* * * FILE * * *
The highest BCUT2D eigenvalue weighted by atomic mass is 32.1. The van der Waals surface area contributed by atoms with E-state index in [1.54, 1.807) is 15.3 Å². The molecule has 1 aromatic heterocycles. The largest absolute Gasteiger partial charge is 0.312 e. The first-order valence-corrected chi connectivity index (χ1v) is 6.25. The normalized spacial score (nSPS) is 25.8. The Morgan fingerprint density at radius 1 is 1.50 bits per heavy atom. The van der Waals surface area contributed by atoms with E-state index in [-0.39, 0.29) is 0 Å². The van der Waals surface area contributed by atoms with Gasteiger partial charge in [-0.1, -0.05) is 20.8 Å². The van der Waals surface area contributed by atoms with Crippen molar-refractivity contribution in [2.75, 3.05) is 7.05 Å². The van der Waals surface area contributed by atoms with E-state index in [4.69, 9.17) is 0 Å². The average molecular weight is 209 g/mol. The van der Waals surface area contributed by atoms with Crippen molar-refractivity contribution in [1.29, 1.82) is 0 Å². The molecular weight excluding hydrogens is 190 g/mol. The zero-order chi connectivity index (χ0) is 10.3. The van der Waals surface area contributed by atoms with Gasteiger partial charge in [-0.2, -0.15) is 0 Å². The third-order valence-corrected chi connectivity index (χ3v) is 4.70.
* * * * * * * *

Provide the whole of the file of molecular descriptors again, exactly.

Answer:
The highest BCUT2D eigenvalue weighted by atomic mass is 32.1. The van der Waals surface area contributed by atoms with E-state index in [1.54, 1.807) is 15.3 Å². The molecule has 1 aromatic heterocycles. The largest absolute Gasteiger partial charge is 0.312 e. The first-order valence-corrected chi connectivity index (χ1v) is 6.25. The normalized spacial score (nSPS) is 25.8. The Morgan fingerprint density at radius 1 is 1.50 bits per heavy atom. The van der Waals surface area contributed by atoms with E-state index in [-0.39, 0.29) is 0 Å². The van der Waals surface area contributed by atoms with Gasteiger partial charge in [-0.1, -0.05) is 20.8 Å². The van der Waals surface area contributed by atoms with Crippen molar-refractivity contribution in [2.75, 3.05) is 7.05 Å². The van der Waals surface area contributed by atoms with E-state index in [4.69, 9.17) is 0 Å². The average molecular weight is 209 g/mol. The van der Waals surface area contributed by atoms with Crippen molar-refractivity contribution in [1.29, 1.82) is 0 Å². The molecular weight excluding hydrogens is 190 g/mol. The zero-order chi connectivity index (χ0) is 10.3. The van der Waals surface area contributed by atoms with Gasteiger partial charge in [-0.2, -0.15) is 0 Å². The third-order valence-corrected chi connectivity index (χ3v) is 4.70.